In these circumstances it's not only crucial to hear the edge and see the deviation but also to make sure the ball has carried to the catcher. The most difficult decisions to adjudicate on these pitches are the bat-pad close-in catches. Most times when defending against the spinning ball the batsmen have the bat, gloves and pads in very close proximity to the ball and it's possible for the ball to have brushed against any of these. What's more, the sound made by the ball hitting the pads is very similar to the sound it makes when it hits the batsman's gloves. So to be sure of what the ball has made contact with, the umpires need to be watching the proceedings like hawks. Any slip in concentration can leave the umpire looking very silly especially with technology like Snicko and Hot Spot now available to the broadcasters.
Apart from these challenges, the on-field umpires are also entrusted to make sure that they don't let any ugly incidents take place on the field. There have been a few of these in recent times, like Harbhajan and Andrew Symonds having a go at each other at the SCG. While this type of mental warfare is a necessary part of Test cricket the really good umpires look to diffuse the situation even before it escalates into something detrimental to the spirit of the game.
Recently it's been seen that a good percentage of cricketers who have played the game at the first-class or international level take up umpiring as a profession upon their retirement from playing the game. This is a welcome sign because having had played the game at a high level they are well aware of all the tricks of the trade. They can read the body language of the players better and so can officiate professionally under pressure.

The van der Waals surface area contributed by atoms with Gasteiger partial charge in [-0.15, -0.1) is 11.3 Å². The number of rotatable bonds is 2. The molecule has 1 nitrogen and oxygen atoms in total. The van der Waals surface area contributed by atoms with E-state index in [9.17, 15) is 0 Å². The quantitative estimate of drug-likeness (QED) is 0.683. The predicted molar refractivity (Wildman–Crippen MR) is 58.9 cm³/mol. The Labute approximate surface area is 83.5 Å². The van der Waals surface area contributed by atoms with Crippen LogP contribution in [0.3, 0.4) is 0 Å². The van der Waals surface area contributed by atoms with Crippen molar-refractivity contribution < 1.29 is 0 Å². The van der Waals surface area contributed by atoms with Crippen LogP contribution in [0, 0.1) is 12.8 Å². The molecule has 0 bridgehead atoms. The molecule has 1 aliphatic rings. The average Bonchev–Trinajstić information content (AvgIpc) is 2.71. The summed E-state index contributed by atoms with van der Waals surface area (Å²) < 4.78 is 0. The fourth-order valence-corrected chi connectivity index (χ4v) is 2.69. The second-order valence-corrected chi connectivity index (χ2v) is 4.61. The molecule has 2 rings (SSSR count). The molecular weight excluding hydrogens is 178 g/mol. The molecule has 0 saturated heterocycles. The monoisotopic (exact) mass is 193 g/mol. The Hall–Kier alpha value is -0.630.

A case in point would be someone like Simon Taufel of Australia. He was a promising fast bowler who played alongside players like Adam Gilchrist and Michael Slater at the junior level. He had to give up playing cricket due to a back injury. Then he took up umpiring. And it's been a stellar career he's had since then.
He officiated in his first ODI at the age of 27 and made his debut as a Test umpire at 29 years of age in the Boxing Day test match in 2000 at the MCG. Taufel worked on his physical fitness and mental conditioning like any pro athlete would - with total dedication and commitment. Respected by players for his calm demeanor and his ability to make accurate decisions consistently under pressure Taufel set a high standard for modern day umpires to follow. In a way he has brought glamour to the role of an umpire. He has been an epitome of what a professional umpire needs to be.
As the game has progressed so have the umpires found themselves in the spotlight more often than ever before. The TV cameras zoom in on their faces just as much as the do on players. With the pace of cricket getting faster by the day the umpires have had to keep up. With someone like Taufel to show them the way, we can safely assume that the umpiring levels will only get better. The umpires who officiate at the highest level nowadays also earn very good remuneration similar to what players get for a game. This means there is no excuse to slack. It's not a thankless job anymore!
First Published: August 1, 2012, 9:15 AM IST